Local foods & agriculture

Local foods & agriculture: Keeping family farmers and ranchers on the land

Owner Wink Davis leads a tour of his Mesa Winds Farm, a diversified, certified organic winery and orchard in Hotchkiss, CO

Western Colorado has a long and rich tradition of family farming and ranching. In recent years, however, it has become more and more challenging for farmers and ranchers to make a viable living and stay on their land. At the same time, there is growing consumer demand in Western Colorado for locally produced food.

WCC has been a leading voice for rural western Coloradans since 1980. Our members are working to bring together small farmers, ranchers and community members to find new ways to connect with consumers, stay on their land, and build vibrant local economies.

In May 2016, WCC and statewide allies celebrated another major victory when the Colorado legislature passed a law to loosen regulations for small poultry producers and expand Colorado’s Cottage Foods Act even further. WCC members were involved every step of the way and offered amendments in both the Senate and the House to make sure the final bill worked for producers and preserved common sense food safety measures.

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Promoting policies that make it easier for small farmers to sell their value-added produce directly to consumers has been a priority for WCC since 2010. WCC worked to pass the first Colorado Cottage Foods Act in 2012. The following year, WCC passed a second Cottage Foods bill that clarified training and licensing requirements. These new laws have made a difference to the bottom line of an estimated 2,000 small farmers and food entrepreneurs around the state. In 2014, after decision makers expressed resistance to expanding the law to include pickled vegetables, WCC launched a grassroots campaign and passed House Bill 1102 in the spring of 2015 which legalized pickled vegetables under the law-with the caveat that the Health Department would establish additional rules for pickle makers.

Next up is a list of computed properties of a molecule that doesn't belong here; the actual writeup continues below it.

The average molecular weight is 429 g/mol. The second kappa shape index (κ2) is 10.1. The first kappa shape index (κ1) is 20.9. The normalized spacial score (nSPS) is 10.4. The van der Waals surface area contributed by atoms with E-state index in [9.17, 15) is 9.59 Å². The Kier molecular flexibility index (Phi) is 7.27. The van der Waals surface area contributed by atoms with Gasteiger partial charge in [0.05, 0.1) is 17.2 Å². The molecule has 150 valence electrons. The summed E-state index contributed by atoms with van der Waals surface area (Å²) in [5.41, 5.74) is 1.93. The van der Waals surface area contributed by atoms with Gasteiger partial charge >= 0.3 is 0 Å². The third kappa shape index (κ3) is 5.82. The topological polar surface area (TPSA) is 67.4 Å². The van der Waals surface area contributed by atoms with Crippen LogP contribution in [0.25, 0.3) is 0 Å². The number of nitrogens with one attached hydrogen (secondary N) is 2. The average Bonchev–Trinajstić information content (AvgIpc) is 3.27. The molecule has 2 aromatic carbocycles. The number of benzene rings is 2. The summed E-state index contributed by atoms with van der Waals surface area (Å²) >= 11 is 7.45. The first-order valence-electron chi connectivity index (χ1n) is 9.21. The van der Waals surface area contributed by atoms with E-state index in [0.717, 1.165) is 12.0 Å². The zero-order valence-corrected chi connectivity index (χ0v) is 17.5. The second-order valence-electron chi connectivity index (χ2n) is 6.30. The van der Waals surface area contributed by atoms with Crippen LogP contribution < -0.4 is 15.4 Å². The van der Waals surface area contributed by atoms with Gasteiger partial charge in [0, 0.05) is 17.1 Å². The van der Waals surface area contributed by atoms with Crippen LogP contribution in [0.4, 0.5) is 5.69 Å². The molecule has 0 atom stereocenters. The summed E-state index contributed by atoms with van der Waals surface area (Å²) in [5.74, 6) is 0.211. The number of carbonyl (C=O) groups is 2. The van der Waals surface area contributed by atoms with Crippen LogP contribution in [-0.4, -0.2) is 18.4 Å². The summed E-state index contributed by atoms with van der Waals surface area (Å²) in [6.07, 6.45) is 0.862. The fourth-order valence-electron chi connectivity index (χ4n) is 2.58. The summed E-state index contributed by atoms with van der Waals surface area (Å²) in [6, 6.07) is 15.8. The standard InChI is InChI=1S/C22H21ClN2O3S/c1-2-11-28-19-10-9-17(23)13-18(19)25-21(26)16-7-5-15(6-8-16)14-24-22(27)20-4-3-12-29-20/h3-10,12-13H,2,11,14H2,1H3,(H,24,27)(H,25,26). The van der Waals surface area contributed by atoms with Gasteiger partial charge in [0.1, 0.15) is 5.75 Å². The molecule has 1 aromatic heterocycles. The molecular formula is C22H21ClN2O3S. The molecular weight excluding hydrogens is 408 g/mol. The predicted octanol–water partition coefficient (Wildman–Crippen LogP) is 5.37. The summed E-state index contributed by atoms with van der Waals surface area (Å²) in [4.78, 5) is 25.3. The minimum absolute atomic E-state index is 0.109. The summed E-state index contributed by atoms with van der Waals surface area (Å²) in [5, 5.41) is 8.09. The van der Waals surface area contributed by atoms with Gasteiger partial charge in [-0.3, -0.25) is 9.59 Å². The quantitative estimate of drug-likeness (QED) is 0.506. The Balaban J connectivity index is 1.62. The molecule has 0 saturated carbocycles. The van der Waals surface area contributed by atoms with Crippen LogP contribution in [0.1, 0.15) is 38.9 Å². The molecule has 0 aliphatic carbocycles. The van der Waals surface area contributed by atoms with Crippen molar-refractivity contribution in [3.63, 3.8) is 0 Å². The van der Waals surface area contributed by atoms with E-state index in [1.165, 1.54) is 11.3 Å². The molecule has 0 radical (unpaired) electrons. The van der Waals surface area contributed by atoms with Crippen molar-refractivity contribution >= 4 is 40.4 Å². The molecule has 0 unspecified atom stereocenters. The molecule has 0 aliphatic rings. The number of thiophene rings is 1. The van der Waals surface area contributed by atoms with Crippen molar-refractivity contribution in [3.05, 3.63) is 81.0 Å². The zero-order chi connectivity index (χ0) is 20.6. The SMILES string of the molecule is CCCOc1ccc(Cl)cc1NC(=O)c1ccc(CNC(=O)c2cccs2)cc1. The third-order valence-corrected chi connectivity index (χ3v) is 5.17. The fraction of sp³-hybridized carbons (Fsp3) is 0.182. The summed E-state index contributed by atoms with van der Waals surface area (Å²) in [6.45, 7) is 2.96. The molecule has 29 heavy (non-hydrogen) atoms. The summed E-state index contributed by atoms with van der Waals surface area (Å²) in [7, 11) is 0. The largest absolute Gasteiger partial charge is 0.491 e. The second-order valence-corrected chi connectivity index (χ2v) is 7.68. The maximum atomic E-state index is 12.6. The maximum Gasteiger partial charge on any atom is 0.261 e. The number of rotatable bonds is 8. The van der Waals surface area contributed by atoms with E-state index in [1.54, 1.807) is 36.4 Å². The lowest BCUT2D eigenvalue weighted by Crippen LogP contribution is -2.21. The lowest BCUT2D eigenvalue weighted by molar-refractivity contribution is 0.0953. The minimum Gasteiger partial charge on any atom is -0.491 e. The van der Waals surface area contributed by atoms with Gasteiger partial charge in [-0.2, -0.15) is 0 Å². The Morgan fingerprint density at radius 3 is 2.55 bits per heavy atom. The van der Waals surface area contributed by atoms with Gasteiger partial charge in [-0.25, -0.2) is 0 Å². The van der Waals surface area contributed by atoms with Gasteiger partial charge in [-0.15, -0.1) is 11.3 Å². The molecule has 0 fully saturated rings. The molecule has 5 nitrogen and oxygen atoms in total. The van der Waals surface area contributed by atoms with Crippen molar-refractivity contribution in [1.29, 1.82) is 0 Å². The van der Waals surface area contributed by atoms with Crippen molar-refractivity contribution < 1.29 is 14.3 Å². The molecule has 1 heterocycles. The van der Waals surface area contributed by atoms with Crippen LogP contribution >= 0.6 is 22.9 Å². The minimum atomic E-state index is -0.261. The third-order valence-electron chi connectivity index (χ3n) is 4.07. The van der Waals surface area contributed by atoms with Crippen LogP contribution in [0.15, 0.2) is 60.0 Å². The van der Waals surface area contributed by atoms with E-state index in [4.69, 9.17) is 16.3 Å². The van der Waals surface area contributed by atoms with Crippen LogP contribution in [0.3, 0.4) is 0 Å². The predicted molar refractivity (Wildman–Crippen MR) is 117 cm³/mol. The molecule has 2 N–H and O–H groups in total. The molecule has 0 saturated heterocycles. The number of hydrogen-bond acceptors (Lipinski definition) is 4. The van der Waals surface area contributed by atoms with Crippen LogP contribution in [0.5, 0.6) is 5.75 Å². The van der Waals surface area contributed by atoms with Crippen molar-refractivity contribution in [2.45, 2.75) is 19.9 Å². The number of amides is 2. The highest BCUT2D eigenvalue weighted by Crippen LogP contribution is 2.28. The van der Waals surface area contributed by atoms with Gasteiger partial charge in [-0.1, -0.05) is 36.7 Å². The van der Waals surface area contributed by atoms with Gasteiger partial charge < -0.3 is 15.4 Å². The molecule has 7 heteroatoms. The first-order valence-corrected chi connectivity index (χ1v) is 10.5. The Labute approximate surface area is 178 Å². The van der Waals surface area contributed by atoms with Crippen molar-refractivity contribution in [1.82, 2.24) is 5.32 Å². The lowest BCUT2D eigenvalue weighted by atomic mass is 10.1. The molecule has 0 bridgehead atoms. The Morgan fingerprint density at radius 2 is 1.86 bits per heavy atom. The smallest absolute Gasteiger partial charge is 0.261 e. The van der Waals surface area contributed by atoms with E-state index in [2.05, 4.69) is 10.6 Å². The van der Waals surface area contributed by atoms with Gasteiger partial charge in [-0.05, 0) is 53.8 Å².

Additionally, WCC members serve as the western Colorado “boots on the ground” in regional and national campaigns to support family farms and ranches, sustainable agriculture, and local foods. As the Colorado state affiliate of the Western Organization of Resource Councils, we mobilize our members on issues such as Country of Origin Labeling (COOL) and the Trans-Pacific Partnership (TPP) trade agreement.